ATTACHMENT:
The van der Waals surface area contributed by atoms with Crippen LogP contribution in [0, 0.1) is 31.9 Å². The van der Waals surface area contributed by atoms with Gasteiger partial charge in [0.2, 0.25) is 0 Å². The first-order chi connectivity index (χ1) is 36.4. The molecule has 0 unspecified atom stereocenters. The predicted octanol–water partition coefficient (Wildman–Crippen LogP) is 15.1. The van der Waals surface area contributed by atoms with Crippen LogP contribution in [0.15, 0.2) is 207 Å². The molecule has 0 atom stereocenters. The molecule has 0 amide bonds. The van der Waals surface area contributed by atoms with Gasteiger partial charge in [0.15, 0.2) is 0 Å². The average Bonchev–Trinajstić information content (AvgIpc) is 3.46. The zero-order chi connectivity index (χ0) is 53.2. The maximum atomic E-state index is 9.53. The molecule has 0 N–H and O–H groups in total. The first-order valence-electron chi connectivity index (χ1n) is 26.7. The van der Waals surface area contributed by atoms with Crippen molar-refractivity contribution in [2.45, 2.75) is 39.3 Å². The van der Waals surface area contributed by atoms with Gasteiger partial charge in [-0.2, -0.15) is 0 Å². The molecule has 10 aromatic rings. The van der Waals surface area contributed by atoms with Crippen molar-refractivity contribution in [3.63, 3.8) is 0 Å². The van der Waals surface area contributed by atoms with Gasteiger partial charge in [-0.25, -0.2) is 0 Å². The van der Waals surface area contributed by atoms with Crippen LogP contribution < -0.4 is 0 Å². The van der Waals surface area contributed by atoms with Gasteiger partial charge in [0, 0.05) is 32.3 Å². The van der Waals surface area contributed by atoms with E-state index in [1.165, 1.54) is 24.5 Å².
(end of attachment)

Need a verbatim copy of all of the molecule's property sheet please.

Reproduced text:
The van der Waals surface area contributed by atoms with Crippen LogP contribution in [0, 0.1) is 31.9 Å². The van der Waals surface area contributed by atoms with Gasteiger partial charge in [0.2, 0.25) is 0 Å². The first-order chi connectivity index (χ1) is 36.4. The molecule has 0 unspecified atom stereocenters. The predicted octanol–water partition coefficient (Wildman–Crippen LogP) is 15.1. The van der Waals surface area contributed by atoms with Crippen LogP contribution in [0.15, 0.2) is 207 Å². The molecule has 0 atom stereocenters. The molecule has 0 amide bonds. The van der Waals surface area contributed by atoms with Gasteiger partial charge in [0.15, 0.2) is 0 Å². The average Bonchev–Trinajstić information content (AvgIpc) is 3.46. The zero-order chi connectivity index (χ0) is 53.2. The maximum atomic E-state index is 9.53. The molecule has 0 N–H and O–H groups in total. The first-order valence-electron chi connectivity index (χ1n) is 26.7. The van der Waals surface area contributed by atoms with Crippen molar-refractivity contribution in [2.45, 2.75) is 39.3 Å². The van der Waals surface area contributed by atoms with Gasteiger partial charge in [-0.2, -0.15) is 0 Å². The molecule has 10 aromatic rings. The van der Waals surface area contributed by atoms with Crippen molar-refractivity contribution in [3.63, 3.8) is 0 Å². The van der Waals surface area contributed by atoms with Gasteiger partial charge in [-0.25, -0.2) is 0 Å². The van der Waals surface area contributed by atoms with Crippen LogP contribution < -0.4 is 0 Å². The van der Waals surface area contributed by atoms with Gasteiger partial charge in [0, 0.05) is 32.3 Å². The van der Waals surface area contributed by atoms with E-state index in [1.165, 1.54) is 24.5 Å².